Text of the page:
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Photo Writing is the web version of the Photo Writing mini-magazine produced by Limephoto and Emil von Maltitz since 2010. As of 2015 it is now completely online. Feel free to browse through the articles and please leave comments in the comments section if you would like to engage with us.

Monday, May 23, 2016

Revisiting the iPad in the field

Several years ago I tried out traveling without my MacBook, opting instead to rely solely on an iPad for image backup and management (Read the article here to refresh). At the time I found the iPad was fairly limited due mainly to the lack of applications that could effectively manage images and the limited space that was available to store the images once on the iPad. A few small things have changed in the intervening years. The iPad has not only gotten lighter, but has grown in storage. Sadly not that much has changed in terms of usable applications. In one large instance, things have gotten worse.

Instead of the 64GB iPad 4 I was using in 2013, I currently have a 128Gb iPad Air. The difference in storage space is meaningful. Shooting with a Nikon D800 means that you are creating RAW files of around 48mb. An evening, full day and morning of shooting, chewed through 45Gb of card space. With the the 64Gb iPad I would have struggled to store all the images along with the crud that invariably clutters an iPad (applications, data of various sorts and the iOS itself). Starting out I had just over 100Gb of available space on the pad. Knowing my shooting style and the work I would be doing I felt fairly comfortable that I could get at least 3 days of shooting onto the pad; more if I did effective field management.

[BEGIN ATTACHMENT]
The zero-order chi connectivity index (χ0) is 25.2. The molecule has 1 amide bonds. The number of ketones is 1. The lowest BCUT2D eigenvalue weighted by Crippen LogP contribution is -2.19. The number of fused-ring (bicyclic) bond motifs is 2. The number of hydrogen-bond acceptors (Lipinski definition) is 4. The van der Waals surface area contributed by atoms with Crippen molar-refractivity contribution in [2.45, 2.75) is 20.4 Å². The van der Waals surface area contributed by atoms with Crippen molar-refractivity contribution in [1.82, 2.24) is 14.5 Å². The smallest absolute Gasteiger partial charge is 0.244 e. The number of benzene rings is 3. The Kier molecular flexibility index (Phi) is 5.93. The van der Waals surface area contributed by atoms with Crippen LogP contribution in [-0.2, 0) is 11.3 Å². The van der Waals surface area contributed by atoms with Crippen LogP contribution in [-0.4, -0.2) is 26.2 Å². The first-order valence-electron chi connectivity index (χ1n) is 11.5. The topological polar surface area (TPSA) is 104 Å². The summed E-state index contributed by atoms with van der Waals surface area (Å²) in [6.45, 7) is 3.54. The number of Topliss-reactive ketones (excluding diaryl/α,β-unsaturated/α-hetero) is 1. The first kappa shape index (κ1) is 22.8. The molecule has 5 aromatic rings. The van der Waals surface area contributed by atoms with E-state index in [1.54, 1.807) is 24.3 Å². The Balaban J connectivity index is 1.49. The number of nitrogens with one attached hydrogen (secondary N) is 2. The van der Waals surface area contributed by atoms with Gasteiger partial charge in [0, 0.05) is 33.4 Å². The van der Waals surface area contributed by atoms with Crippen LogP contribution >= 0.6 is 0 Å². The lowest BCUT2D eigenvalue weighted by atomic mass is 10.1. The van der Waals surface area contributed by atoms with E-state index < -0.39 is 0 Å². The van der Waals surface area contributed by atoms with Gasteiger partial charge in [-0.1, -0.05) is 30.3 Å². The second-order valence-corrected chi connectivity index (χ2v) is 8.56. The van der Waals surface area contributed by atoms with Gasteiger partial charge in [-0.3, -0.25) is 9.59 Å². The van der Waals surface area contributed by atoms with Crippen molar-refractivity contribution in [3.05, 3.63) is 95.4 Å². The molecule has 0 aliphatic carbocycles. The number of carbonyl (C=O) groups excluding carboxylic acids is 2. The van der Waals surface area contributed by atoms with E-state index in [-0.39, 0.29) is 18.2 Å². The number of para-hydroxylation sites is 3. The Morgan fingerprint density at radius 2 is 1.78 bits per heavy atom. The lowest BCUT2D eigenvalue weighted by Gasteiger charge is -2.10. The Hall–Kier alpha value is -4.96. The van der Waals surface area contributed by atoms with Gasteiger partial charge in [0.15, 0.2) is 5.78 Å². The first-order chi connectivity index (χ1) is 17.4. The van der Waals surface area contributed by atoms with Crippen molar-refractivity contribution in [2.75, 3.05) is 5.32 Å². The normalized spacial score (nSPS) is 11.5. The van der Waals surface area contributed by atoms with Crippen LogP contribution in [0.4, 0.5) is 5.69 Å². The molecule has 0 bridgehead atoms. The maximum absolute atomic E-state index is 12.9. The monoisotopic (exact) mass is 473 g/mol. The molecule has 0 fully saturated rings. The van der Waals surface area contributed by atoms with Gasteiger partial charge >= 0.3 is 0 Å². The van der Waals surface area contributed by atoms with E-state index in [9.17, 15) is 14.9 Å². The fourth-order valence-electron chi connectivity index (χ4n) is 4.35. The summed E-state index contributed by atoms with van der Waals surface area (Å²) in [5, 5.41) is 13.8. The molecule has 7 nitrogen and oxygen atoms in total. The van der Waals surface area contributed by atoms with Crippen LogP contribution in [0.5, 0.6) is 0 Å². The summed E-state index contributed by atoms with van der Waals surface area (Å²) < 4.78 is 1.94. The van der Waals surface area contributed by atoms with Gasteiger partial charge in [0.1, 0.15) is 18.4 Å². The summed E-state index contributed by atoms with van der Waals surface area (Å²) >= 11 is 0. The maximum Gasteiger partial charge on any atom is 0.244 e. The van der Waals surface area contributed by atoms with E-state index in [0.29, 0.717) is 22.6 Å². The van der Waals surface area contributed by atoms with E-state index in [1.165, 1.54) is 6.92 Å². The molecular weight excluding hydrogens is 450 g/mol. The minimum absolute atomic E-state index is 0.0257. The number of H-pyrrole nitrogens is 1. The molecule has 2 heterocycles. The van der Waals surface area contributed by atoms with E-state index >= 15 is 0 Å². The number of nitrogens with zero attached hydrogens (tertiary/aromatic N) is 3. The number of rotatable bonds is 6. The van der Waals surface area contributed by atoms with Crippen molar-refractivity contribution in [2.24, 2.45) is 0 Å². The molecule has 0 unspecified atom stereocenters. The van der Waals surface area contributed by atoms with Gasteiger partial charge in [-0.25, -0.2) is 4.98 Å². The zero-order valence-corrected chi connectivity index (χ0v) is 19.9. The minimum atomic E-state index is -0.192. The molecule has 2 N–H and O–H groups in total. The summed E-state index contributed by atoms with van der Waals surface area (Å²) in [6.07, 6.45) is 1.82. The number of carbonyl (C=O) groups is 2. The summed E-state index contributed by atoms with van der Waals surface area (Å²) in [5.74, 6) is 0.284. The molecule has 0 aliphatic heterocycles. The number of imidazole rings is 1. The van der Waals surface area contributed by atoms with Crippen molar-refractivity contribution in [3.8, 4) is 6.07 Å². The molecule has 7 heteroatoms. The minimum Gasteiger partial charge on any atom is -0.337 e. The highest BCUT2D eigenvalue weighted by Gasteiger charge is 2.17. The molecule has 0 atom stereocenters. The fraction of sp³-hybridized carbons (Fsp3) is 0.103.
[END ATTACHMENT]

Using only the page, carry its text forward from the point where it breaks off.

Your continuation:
The dream that many traveling photographers have is to be able to use the iPad as a field triage tool. To be able to ingest images, look through them on a larger screen than the LCD of the camera's, sort, delete, rank and keyword. In theory the iPad should be a perfect tool. However, the dearth of good applications puts this seemingly perfect tool ever so slightly out of reach. The major change that I hinted to in the beginning of this article is that the one application that actually tried to address this need, is now dead, or at the very least is no longer supported.

When I first looked at the iPad as a traveling photographer's companion, the one application that actually did the job that photographers needed was that of Photosmith. As of October 2015 Photosmith is no longer in line for iOS development support. It's still available, but don't expect it to work forever, as the vagaries of iOS development will eventually break it or render it completely inoperable. The developers have posted an open and frank assessment as to why they will no longer develop Photosmith. In large part it is due to Apple's policies for developers and constantly changing parameters of the iOS. This is a shame as Photosmith is a truly excellent field triage tool. It genuinely works and saves time for the photographer. Heading back (I'm writing this in Maputo International Airport), my images have already been sorted, culled, selected and key-worded). When I get back I'll hook up via wifi to my iMac and will be able to start immediately editing my selects once transferred into Lightroom (This is admittedy slow, but I suspect still faster and more time efficient than if I hadn't used Photosmith in the first place).  

Sorting through and keywording images is really easy with Photosmith. I am able to group and sort all while still in the field.

Going into the loupe view also allows zooming in, making picking out badly focused images really easy. From what I can see Photosmith uses the embedded jpeg within the RAW file. Personally I prefer this to the Adobe conversion that occurs to every RAW file that enters an Adobe app.